Europe: a US pillar or rival in NATO?

THERE are two schools of thought in the United States about closer European cooperation. Washington vacillates between them. One view - this has prevailed in public pronouncements over the years - holds that European integration is good for the US and would provide in defense a strong European ``pillar'' for NATO that is very much needed.

In particular, it could increase the conventional military contribution of the rich and populous Europeans to a more proportional share and relieve America's military and economic burdens.

In part it could do this by fostering quiet French cooperation with NATO, while letting Paris formally disclaim any such rapprochement in order to preserve the French security consensus for Gaullist independence.

The contrary view - this one tends to appear whenever American officials descend from the level of broad policy goals to the nitty-gritty of everyday decisions - is that a unified Europe would become a rival and make it hard for the US to exercise the leadership that a superpower must display within its alliance. In more elegant language, Henry Kissinger used to contend in his time as secretary of state in the 1970s that the European habit of laboriously negotiating a compromise position and then presenting the final product to the US as a take-it-or-leave-it proposition was quite intolerable.

And American diplomats - impatient with the obverse tendency of European governments to feud and cancel out each other's views - contend that a single dominant leader like the United States is indispensable to knock heads together and force NATO to reach any decisions at all.

Not surprisingly, the Europeans view the phenomenon of superpower leadership somewhat differently. To them it seems that the US often plays one European off against the other to secure the kinds of alliance decisions Washington wants. But Europeans have only themselves to blame, they readily concede, since their disunity allows this to happen and ensures that it is always the US that proposes and Europe that weakly reacts.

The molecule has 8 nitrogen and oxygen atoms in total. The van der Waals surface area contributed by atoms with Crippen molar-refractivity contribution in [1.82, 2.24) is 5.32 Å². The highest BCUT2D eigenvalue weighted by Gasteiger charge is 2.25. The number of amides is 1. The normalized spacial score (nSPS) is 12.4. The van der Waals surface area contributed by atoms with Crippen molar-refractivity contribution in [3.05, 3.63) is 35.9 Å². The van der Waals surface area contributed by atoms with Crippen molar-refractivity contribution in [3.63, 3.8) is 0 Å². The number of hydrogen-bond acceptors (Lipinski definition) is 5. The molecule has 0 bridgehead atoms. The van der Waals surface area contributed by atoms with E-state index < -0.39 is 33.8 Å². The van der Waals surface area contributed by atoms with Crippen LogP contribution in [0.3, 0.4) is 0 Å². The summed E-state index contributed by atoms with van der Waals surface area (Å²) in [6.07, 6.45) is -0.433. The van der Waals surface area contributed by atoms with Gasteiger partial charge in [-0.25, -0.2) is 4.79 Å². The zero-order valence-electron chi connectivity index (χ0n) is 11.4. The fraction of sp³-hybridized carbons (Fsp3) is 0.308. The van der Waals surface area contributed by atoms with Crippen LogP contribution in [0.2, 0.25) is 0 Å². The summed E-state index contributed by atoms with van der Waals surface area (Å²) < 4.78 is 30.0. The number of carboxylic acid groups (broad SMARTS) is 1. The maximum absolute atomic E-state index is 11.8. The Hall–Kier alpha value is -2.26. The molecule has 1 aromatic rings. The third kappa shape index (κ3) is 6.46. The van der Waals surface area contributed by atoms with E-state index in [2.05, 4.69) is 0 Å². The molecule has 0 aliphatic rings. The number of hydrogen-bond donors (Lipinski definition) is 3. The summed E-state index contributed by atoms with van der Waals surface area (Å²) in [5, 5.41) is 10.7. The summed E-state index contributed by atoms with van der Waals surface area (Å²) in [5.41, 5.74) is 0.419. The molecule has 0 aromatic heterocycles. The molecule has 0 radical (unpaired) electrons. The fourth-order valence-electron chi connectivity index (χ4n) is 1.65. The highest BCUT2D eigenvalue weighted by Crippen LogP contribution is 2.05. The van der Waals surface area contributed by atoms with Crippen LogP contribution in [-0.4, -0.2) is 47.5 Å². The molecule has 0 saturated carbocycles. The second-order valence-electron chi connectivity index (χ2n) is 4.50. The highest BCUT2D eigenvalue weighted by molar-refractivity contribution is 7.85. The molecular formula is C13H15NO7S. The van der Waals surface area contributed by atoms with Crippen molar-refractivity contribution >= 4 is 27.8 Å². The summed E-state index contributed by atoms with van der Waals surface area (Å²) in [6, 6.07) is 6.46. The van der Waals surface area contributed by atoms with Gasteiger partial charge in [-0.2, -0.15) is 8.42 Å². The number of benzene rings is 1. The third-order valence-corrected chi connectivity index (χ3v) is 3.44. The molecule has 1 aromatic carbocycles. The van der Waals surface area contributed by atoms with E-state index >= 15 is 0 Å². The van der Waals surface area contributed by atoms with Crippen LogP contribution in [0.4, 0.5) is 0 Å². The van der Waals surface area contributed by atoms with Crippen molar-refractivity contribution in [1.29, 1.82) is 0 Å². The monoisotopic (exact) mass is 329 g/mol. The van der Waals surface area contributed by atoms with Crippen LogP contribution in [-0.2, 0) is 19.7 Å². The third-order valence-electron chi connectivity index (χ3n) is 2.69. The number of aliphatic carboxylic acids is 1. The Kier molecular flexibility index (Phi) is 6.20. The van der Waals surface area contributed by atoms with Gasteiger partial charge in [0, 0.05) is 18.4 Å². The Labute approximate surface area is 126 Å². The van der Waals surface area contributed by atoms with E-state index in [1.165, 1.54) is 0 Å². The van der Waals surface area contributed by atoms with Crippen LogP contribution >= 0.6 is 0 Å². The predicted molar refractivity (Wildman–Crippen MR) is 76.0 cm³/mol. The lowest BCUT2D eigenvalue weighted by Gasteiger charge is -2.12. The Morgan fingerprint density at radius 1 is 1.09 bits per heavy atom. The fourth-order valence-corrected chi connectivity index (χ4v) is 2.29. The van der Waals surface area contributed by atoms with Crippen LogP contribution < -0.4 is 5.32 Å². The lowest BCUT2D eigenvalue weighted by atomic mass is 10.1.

Moreover, Europeans also see their efforts at establishing a European defense consensus as the only way to prevent the expected American drawdown of troops from being dangerously destabilizing to peace in Europe.

AS nearly as Europeans can tell, the latter-day Reagan administration has never fully decided between the ``pillar'' and ``rival'' theses about European defense cooperation. When the French first revived the Western European Union (WEU) a few years back, a famous confidential letter went out from then Undersecretary of State for European Affairs Richard Burt warning the Europeans not to come to NATO discussions with precooked positions.

The suspicion implicit in this letter has subsequently been disavowed by American officials, including Mr. Burt, now the ambassador to West Germany.

But Europeans take Washington's current endorsement of the WEU and the lack of strong pressures from Washington at the moment more as a sign of disarray within the administration itself than special deference to European sensitivities.

One senior West German official made the classic case for why the US should approve the beginnings of a ``European political authority'' that might develop as foreign ministers and general staffs prepare for joint security decisions by heads of government:

``You would make available to NATO a larger force, because you would have the French forces [which have not come under NATO's command since 1967], or you would work together for the upgrading of your conventional forces. All that is still in the future, [of course], because the French so far have blocked any progress toward this.''

But the important outcome he hoped for from European cooperation was that ``heads of government see to it that ministries of defense get a sufficient part of the budget and get the manpower for sufficient size of forces and make these forces available to NATO with active French participation.

``So it's [less] a question of a European organization than of European manpower armed, of the input into common defense and of French readiness to make available resources to this end and to make available French forces as ... operational reserves to NATO, with an interpretation saying they can come close to forward defense [near the East-West German border] early in the game.''